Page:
poultry should also be pastured and allow to roam about eating bugs and worms as they would if they were allowed to be wild. It’s really hard to find poultry raised this way, as even the “organic” crowd feeds them soy and grain.

    I’ve been eating this way since the summer and lost weight as well as feel better. I have hashimoto’s and RA, both autoimmune diseases which have been linked with gluten intolerance. I’ve been off RA meds for 2 years hoping to stay that way, and working on getting hashi under control.

  4. I’ve been gluten-free for over 2 years due to an allergy. More specifically i’ve been following the paleo diet which is gluten and dairy free. I have never felt healthier in my life and I owe a big part of that to the Paleo Cookbooks by Nikki Young, when I found out I was gluten intolerant I did further research and came across the paleo diet. I decided to go paleo with the aim of reviving my health from the damage gluten had done over the years, so I purchased these cookbooks and they helped me immensely to stay off the non-paleo foods I kept craving and that I was so used to eating. Here is the URL for anyone interested in checking out these cookbooks also.

  5. I had to do the Paleo/Candida diet last month when I finally faced the reality that candida was taking over my life. I was diagnosed with Celiac 4 years ago and ever since have had issues with Candida, but because my diet was already so restricted I couldn’t think of putting more restrictions on myself. That changed when my enzymes stopped working and nothing seemed to really help. Going candida free and using the Paleo diet cookbook has helped tremendously. I am hoping after three months I can introduce small bits of gluten free grains back into my diet with moderation. The diet has leaned me out and really helped my digestion. If you are overweight on the Gluten Free diet, I highly suggest doing the Paleo diet for three months to really feel and see the difference in how your body works. As a Pilates Instructor, I notice a big difference in my engery levels and strength.

  6. I’ve been eating mostly Paleo/Primal since 2008, including a year that I followed the Specific Carbohydrate Diet (SCD), which is very similar to Paleo. I love it. I’m not a Paleo purist and eat small amounts of dark chocolate and occasional rice or potatoes but I keep the starchy and sugary stuff to a minimum. If I eat too many starches, my GI tract lets me know. :-) I include Ghee in my diet, which is butter with the milk solids/casein removed. In many ways, Paleo is simpler than the “standard GF diet.” I don’t spend time reading labels or deciphering ingredients, and I hardly ever stray from the perimeter of the grocery store. The diet doesn’t seem restrictive to me but perhaps that’s because the majority of my calories come from natural fats which are very satisfying.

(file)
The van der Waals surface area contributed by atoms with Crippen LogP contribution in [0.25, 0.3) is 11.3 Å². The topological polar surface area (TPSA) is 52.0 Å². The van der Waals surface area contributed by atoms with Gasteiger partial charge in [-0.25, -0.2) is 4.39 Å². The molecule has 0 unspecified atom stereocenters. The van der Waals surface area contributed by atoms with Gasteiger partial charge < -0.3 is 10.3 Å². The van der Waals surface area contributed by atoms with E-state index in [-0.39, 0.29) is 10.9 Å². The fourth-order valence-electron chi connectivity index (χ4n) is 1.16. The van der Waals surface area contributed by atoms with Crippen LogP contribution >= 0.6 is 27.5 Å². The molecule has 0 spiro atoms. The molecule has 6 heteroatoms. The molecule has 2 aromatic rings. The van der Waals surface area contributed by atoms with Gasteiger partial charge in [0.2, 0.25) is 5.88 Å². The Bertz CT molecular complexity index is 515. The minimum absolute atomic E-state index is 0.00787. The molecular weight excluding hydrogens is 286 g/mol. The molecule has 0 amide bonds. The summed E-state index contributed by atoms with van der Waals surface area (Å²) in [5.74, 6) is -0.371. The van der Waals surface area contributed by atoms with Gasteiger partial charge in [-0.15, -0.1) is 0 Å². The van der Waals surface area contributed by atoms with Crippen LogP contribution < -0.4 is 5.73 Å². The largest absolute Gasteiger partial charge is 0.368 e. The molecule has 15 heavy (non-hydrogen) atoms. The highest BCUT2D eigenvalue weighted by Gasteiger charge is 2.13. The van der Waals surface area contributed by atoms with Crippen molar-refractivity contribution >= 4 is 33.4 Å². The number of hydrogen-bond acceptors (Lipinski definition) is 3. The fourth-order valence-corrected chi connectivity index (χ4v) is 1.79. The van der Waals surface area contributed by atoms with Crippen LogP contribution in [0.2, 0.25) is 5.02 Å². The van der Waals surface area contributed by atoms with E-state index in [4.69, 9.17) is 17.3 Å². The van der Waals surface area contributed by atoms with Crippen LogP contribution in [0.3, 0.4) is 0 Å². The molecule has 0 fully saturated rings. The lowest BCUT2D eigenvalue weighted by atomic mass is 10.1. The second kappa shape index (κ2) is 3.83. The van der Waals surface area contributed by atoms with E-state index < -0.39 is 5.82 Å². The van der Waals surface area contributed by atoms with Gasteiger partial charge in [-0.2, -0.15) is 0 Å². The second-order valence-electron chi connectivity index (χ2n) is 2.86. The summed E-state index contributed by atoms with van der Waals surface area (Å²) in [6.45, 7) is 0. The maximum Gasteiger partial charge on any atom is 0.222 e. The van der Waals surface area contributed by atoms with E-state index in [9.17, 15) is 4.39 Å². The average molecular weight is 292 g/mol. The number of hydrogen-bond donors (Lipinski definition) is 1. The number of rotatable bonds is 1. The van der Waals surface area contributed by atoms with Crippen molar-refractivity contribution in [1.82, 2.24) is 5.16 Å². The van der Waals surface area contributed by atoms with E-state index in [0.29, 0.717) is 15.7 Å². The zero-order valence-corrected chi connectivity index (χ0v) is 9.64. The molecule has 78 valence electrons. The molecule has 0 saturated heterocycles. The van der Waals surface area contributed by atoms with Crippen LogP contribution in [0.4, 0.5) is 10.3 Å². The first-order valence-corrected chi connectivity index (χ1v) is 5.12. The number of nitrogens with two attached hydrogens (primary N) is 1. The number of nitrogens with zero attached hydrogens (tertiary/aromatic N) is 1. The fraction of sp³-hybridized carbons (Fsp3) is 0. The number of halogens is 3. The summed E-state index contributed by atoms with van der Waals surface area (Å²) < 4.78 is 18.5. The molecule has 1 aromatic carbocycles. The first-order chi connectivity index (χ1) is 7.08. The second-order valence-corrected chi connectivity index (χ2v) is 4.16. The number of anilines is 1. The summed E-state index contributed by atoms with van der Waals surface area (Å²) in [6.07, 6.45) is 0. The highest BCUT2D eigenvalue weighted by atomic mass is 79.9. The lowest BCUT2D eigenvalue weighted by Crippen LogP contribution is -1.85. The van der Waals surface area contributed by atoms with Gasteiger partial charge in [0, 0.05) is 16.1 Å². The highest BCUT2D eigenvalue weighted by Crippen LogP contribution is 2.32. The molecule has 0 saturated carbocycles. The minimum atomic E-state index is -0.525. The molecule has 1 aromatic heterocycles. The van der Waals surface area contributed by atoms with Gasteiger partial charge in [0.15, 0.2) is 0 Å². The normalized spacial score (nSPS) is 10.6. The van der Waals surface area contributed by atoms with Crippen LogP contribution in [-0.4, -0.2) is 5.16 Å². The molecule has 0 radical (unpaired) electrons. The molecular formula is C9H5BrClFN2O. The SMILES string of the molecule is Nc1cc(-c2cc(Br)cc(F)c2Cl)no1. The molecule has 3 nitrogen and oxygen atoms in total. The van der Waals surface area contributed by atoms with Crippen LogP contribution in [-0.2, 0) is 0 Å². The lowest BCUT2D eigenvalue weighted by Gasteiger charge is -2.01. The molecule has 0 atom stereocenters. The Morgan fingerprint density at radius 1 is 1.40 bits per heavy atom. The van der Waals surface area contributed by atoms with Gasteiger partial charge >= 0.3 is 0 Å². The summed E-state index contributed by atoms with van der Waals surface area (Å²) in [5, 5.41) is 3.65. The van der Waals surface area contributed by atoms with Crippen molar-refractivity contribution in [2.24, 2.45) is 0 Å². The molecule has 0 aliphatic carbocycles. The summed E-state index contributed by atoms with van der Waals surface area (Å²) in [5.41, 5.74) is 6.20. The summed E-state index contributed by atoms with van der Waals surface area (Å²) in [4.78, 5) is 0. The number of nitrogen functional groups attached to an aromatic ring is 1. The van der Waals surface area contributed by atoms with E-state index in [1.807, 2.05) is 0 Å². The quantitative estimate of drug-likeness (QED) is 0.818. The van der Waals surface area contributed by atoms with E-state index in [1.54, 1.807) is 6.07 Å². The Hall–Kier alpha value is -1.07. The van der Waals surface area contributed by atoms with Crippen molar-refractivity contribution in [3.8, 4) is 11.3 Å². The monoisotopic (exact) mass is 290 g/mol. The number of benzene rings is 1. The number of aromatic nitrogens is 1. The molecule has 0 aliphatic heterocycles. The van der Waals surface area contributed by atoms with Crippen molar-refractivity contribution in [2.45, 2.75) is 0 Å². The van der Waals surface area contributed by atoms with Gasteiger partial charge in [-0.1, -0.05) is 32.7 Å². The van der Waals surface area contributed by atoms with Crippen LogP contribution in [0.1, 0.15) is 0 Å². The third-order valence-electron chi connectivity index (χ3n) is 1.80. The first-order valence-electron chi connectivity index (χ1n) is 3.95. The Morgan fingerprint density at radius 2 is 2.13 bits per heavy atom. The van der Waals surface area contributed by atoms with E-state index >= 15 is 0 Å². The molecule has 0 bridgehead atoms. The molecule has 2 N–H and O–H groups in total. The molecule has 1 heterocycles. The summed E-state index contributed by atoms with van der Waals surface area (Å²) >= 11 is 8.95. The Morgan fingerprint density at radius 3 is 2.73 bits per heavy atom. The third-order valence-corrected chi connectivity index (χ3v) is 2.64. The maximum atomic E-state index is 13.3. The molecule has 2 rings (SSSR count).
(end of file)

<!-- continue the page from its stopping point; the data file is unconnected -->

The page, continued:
7. Wanting to lose weight, I went all natural… only fruits, veggies, meats, rice (brown), and occasional cheese… and drink only water. I do allow myself salt if I want… though I never seem to need much if any… and I do allow myself salad dressing w/my salads, though I dip the tip of the fork tines into the dressing before taking a bite, instead of pouring it over the top of the salad. I actually have gotten to the point I can eat a salad w/o dressing at all, but I don’t feel I have to, so If I want to have dressing, darn it, I have it! lol
    I make a lot of home made soups, and “fried” rice (not fried, more of a rice, meat, and veggie mix) and lots of meats, veggies, and FRUIT! Mmmmm.
    (though not canned… syrup and all…) Once I hit my “goal weight” in about 5 pounds… :) … I am thinking of allowing myself a “splurge day”… though not an all you can eat buffet, but one day a week, to allow myself maybe bread, or spaghetti, or etc… since I have NO food allergies that I know of, I feel I can do this… though after being free from all “junk” for so long… I wonder if my body will rebel against it once I try to re-introduce some… it has been MONTHS since I’ve had any grains other than rice, or sugars, or ANY chocolate!!! lol It will be interesting to find out.

  8. Thanks for the interesting article- all the follow up comments are really helpful also! I have been gluten free for a couple of years but still gets symptoms of bloating which drives me mad. My husband has just started the paleo diet and is doing well. Since he does all the cooking it wouldn’t be a huge step for me to give up the last remaining grains (although after eating cereal for breakfast every day of your life it’s going to be hard!) and I’d be willing to try it if it made my bloating disappear for good. Thanks again!